Trump’s upending of the Republican Party and Sanders’ unexpected success against Hillary Clinton in 2016 were blast warnings that the old ways had stopped working for a large segment of the population. Tump ultimately abandoned the facade of economic populism and embraced the Republican corporate agenda. Bernie as president would almost certainly try to govern as Bernie, and his durability is a warning to party regulars that large segments of the public continue to reject what the parties are feeding them. Democratic party elites were able to contain Sanders the last time, but they are weaker now after having had to accept significant policy and process concessions in exchange for Bernie’s support of Hillary, and after Clinton’s shattering Electoral College loss. 

With Biden flailing, guardians of the status quo are looking to Michael Bloomberg to bail them out, or as the New York Times put it, to be their “savior”. The optics of this are telling and more than a bit ironic. Bloomberg is the poster child for everything that has happened over the past forty years that is causing the parties to lose their grip. A billionaire of almost unparalleled wealth, he has been a promoter and beneficiary of the economic policies that have fueled our unprecedented inequality. And how is he going to save the Democrats? By spending money! His appeal to a party rank-and-file that wouldn’t take him seriously in normal times is that he has the means to go up against Trump and the willingness to get into the gutter with him. His core message is an appeal to fear — to an electorate that regards a re-elected Trump as an existential threat but hasn’t yet figured out how to defeat him. In this regard, it’s not unlike Jill Biden’s message to the supporters of other Democrats that her husband may not be the most inspiring candidate or agree with them on the issues but they have to support him if they want to win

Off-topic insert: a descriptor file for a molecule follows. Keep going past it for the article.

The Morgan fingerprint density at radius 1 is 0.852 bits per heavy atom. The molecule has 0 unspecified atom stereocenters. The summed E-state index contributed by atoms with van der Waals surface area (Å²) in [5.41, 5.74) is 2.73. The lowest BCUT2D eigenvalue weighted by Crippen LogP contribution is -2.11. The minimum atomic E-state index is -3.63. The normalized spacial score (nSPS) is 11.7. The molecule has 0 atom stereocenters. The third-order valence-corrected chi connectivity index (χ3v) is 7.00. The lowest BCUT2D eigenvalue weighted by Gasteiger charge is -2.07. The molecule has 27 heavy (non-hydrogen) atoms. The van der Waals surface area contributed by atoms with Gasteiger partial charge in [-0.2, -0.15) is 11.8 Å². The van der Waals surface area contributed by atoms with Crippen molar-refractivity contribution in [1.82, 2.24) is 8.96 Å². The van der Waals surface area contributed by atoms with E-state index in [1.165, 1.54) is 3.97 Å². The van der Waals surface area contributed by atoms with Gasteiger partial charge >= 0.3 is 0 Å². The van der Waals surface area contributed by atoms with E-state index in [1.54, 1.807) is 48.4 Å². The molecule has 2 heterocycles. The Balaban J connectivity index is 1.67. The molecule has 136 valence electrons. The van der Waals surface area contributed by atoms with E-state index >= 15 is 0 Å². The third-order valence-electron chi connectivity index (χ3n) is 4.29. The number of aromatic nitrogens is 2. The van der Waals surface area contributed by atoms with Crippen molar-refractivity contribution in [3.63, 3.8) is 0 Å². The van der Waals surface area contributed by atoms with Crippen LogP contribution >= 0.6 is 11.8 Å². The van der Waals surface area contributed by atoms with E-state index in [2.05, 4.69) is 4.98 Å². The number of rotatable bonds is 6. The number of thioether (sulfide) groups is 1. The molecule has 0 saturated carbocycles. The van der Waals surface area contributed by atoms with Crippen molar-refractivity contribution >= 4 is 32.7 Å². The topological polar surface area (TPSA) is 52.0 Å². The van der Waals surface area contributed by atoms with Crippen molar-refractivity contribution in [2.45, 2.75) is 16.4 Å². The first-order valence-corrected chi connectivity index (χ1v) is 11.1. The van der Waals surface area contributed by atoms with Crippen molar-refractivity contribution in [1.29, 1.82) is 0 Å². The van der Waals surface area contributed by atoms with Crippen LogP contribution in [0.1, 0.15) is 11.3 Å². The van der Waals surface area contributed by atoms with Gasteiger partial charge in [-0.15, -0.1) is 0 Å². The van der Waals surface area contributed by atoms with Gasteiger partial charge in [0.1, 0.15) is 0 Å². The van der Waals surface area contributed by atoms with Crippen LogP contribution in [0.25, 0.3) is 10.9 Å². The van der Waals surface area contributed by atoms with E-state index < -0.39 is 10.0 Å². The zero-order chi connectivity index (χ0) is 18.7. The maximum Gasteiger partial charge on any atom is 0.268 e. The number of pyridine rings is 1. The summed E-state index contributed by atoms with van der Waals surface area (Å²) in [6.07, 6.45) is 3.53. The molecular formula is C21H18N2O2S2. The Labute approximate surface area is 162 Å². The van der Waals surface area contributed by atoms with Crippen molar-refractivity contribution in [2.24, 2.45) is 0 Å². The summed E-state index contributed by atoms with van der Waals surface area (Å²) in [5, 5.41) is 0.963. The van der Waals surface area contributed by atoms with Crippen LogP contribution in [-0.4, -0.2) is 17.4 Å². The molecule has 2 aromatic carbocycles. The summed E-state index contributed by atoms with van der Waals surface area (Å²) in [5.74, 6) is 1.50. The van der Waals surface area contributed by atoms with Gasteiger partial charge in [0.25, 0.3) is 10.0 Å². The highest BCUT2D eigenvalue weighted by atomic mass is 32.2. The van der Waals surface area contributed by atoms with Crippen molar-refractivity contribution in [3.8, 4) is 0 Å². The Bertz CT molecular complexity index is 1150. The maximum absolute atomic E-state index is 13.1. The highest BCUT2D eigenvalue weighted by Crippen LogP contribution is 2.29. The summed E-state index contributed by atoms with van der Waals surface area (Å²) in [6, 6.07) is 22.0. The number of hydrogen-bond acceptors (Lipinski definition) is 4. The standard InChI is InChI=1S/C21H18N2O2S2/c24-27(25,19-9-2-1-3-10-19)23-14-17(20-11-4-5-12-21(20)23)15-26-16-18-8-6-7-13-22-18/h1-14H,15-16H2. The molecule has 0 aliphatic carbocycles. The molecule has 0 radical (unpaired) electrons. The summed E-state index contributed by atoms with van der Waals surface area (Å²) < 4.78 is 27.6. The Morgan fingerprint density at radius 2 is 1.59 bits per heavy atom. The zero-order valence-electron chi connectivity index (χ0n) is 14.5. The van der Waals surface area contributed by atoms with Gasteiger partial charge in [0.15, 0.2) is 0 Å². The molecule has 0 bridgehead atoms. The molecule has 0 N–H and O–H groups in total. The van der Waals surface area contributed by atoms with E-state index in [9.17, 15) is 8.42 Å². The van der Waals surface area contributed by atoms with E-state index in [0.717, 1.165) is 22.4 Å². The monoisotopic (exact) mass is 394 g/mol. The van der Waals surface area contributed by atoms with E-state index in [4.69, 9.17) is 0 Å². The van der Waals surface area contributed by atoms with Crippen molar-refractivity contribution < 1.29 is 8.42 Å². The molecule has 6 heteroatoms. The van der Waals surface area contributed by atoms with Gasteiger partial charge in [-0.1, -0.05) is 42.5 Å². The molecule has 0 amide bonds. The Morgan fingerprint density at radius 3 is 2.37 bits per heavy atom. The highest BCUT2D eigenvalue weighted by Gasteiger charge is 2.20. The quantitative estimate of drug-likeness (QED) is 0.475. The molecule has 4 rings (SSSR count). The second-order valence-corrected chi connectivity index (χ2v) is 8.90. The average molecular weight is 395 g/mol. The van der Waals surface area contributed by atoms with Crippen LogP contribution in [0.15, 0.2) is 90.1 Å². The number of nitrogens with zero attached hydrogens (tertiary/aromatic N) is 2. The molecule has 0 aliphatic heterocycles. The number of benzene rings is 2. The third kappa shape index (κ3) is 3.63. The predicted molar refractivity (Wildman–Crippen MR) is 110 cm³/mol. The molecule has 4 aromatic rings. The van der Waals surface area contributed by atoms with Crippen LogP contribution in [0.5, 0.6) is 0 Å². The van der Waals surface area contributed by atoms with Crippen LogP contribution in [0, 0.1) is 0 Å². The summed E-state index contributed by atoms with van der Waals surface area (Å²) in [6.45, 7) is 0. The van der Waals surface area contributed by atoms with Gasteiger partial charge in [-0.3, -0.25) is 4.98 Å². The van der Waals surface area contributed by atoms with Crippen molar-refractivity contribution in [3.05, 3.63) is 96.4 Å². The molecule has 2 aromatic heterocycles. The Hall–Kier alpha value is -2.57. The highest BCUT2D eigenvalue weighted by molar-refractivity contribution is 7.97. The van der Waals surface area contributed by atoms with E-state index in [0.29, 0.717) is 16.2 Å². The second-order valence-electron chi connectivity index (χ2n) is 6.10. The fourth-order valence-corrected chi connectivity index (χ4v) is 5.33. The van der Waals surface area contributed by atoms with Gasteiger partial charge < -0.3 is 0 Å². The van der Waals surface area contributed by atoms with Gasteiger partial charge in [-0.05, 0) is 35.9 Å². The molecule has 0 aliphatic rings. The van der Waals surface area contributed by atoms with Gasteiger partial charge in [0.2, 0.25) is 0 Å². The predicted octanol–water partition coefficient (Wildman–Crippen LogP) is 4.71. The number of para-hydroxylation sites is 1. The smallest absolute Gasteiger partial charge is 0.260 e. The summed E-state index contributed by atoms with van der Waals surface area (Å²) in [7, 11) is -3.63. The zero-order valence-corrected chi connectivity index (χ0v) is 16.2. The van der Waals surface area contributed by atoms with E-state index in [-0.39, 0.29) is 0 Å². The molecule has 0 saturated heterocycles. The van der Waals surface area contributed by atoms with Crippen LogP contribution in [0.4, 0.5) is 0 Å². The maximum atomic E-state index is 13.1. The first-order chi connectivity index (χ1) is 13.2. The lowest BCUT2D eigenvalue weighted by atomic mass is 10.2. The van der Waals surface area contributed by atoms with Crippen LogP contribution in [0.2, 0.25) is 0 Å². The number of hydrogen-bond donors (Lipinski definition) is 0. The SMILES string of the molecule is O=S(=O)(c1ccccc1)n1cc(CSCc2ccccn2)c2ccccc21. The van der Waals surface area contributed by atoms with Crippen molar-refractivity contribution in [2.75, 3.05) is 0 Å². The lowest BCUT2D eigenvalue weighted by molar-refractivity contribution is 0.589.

Bernie’s Nevada victory has revealed that the elites are as fearful as the rank and file – only over different things. Yesterday’s over-the-line hyperventilating about Sanders’ Nevada victory from pundits invested in re-establishing the pre-Trump status quo revealed a sense of desperation that the only choices in November would be further descent into authoritarianism or a sharp left turn toward democratic socialism. Yes, they are petrified about the prospect of four more years of Trump, but they also do not want to live in a country that would cast them aside to embrace democratic socialism and cannot imagine that the United States ever would. So they remain invested in a political world view that says Biden or Bloomberg can win nationally but a candidate like Sanders cannot, even though the data suggest that’s not true.

During a period of stability their world view would be correct. But in a period of stability you would expect the status quo frontrunner to have broad-based appeal to the electorate, not to be so weak as to create an opening for an outsider candidate or require a bailout from a multi-billionaire. Those invested in the way things have always been may yet pull the balance of power back toward their position before Democrats leave Milwaukee this summer, but regardless of how the 2020 cycle develops, the ground is shifting beneath them.